Thrills, spills and an evil Hugh Laurie
Hugh Laurie's an odd fish, isn't he? He's perfectly believable as a buffoonish dilettante from the 1920s, even as a maverick American doc with a limp, but ask him to be an upper-class English arms dealer, and I just can't quite see it.
He’s a fine actor, it’s nothing to do with that, it’s just I can’t quite square Laurie – who seems to be a thoroughly nice person, by the way – with being in any way sinister.
Yet here he is, in The Night Manager (BBC1, Sundays, 9pm), being villainous as Richard Roper, “the worst man in the world”.
He’s selling arms to corrupt regimes, ordering beatings – even the assassination of the titular night manager’s paramour.
This particular hotel employee, Jonathan Pine (Tom Hiddleston), however, is a former soldier, hardened on the battlefields of Iraq, and who is seemingly unafraid to walk the streets of Cairo amid the tumult of the Arab Spring.
It’s a fantastic introduction to Pine, strolling nonchalantly out of the chaos to the affluent calm of Cairo’s Nefertiti hotel, where the mistress of an arms dealer reveals Roper’s secret arms deals and is soon in Pine’s bed.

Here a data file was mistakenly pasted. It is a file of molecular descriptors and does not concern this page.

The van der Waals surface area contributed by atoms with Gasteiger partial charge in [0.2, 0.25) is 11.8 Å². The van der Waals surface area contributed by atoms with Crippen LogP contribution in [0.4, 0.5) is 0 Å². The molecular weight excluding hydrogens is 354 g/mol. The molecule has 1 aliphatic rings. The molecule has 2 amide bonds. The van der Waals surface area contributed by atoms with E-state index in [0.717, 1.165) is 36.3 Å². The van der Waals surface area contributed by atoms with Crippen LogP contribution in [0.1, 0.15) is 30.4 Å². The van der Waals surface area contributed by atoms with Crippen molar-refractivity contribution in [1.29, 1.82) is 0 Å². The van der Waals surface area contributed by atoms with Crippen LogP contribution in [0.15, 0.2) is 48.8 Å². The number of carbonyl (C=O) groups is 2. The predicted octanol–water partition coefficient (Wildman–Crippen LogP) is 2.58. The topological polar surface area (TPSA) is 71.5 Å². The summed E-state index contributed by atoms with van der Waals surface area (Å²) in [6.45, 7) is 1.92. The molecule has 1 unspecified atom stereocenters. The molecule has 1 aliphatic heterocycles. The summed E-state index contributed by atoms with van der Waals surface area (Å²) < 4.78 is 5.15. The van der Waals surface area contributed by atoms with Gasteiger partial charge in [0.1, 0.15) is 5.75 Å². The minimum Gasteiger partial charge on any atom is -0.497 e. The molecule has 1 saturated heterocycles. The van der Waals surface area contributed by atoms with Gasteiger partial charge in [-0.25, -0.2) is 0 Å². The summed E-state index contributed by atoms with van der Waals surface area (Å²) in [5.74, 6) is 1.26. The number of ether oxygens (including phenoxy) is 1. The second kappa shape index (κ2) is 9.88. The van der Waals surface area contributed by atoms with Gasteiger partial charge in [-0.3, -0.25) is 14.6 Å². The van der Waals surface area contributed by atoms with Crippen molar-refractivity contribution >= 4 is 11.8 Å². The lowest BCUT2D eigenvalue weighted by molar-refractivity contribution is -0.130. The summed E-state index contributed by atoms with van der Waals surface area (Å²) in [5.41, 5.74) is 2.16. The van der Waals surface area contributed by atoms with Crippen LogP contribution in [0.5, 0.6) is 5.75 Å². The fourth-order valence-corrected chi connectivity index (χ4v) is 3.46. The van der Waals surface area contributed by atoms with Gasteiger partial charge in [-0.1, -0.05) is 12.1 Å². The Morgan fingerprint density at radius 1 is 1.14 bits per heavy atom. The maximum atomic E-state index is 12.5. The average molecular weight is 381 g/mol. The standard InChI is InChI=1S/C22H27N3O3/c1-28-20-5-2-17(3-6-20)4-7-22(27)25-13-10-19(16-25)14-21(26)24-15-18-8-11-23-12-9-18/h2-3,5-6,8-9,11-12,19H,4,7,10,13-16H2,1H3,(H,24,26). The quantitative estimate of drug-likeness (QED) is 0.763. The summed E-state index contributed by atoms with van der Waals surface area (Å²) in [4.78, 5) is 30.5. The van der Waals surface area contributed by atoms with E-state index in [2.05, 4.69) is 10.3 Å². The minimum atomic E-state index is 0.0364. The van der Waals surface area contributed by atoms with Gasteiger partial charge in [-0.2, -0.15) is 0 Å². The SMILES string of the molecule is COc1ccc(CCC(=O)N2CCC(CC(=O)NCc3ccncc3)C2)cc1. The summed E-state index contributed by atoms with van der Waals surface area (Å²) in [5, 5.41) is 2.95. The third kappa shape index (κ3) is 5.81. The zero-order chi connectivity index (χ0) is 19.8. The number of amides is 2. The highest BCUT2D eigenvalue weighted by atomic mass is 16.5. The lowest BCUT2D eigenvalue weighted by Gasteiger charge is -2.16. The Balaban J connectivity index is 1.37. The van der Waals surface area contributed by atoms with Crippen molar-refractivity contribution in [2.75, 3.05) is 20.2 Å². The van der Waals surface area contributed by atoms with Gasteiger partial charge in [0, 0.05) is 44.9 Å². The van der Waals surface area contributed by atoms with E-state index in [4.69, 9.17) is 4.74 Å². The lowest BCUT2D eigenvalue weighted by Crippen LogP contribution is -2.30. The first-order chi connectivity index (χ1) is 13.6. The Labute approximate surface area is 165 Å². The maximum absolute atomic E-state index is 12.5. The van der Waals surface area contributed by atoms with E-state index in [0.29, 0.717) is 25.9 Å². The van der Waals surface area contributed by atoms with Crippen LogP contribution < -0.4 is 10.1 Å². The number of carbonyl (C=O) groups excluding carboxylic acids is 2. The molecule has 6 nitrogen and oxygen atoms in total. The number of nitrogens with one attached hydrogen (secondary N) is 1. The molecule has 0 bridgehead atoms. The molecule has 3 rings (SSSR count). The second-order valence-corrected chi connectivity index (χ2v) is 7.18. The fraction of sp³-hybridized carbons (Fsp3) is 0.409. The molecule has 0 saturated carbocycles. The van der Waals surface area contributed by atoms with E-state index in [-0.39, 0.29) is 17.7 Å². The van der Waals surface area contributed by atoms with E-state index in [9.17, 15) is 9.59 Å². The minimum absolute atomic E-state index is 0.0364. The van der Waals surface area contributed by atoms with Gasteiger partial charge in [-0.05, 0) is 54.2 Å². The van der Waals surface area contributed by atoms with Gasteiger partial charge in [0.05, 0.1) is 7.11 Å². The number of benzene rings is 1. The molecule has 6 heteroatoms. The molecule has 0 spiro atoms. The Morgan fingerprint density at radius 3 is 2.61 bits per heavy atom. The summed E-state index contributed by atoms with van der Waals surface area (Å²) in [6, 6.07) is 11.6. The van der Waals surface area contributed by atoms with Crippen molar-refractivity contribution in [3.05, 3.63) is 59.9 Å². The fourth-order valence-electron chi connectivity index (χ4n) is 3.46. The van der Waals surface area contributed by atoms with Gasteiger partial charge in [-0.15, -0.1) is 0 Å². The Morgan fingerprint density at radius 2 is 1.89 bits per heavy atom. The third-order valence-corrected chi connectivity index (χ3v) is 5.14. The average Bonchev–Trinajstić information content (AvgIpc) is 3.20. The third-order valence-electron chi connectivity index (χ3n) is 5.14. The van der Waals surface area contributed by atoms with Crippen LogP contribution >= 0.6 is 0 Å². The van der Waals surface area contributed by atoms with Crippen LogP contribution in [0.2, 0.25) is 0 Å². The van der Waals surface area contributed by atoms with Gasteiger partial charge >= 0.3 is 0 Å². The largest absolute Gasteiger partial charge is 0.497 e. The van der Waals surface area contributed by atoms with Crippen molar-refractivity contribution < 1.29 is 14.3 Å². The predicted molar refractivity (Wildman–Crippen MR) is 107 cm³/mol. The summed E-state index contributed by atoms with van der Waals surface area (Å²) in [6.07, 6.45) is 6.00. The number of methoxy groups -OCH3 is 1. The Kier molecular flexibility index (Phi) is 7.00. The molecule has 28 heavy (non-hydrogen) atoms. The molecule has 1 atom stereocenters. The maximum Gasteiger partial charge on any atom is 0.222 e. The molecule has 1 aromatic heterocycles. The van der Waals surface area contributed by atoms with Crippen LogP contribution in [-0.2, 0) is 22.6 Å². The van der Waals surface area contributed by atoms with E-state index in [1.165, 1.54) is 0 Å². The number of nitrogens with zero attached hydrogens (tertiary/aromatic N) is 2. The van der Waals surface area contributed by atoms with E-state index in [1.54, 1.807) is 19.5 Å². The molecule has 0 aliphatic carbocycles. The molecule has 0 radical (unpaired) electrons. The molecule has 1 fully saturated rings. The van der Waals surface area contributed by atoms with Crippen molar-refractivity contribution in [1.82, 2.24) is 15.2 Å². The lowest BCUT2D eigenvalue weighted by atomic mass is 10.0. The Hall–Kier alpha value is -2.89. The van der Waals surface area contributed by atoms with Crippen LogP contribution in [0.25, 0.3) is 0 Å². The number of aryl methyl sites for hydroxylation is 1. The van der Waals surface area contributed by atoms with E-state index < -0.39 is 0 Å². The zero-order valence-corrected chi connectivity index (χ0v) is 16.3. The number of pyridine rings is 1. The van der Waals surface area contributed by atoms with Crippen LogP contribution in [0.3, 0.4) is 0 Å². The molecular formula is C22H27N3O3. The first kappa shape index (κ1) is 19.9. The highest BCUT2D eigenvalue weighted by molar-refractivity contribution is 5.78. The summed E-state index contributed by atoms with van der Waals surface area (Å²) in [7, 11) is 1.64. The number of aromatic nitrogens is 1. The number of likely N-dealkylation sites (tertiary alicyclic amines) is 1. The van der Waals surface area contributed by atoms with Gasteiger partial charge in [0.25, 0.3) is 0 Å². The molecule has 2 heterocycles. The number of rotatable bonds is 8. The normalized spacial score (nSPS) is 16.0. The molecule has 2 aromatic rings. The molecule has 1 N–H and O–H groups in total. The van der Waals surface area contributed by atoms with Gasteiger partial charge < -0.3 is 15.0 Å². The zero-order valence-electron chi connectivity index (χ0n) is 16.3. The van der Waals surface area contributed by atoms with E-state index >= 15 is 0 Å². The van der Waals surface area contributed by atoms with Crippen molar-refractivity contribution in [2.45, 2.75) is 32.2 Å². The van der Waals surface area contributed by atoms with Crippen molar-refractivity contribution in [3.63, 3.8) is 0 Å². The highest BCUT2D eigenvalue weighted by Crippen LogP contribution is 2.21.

This Egpytian idyll can’t last, however, and the events in Cairo spark something in Pine, which puts Roper firmly in his sights.
Maybe we haven’t seen enough of Laurie yet, to really pass judgement, and he has a certain smooth charm. Tom Hollander is camply menacing as his No.2, while Hiddleston is controlled, coiled, but you wouldn’t bet against him exploding some time soon.
The production flits between Egypt, London and the super-rich mountain playgrounds of Switzerland, and this first episode set us up for a terrific, sinuous, Bond-esque tale.
Adapted from a John Le Carre novel, it has none of the nicotine-stained opacity of Tinker, Tailor, Soldier, Spy or The Russia House. It makes a thrilling change for a Sunday night.
Less thrilling, but grimly gripping nonetheless, was The Prosecutors (BBC4, Wednesdays, 9pm), which followed Crown Prosecution Service lawyers as they pursue miscreants through the courts. It’s a compelling, illuminating, heartbreaking look at an unwieldy bureaucracy, with people working within it as best they can.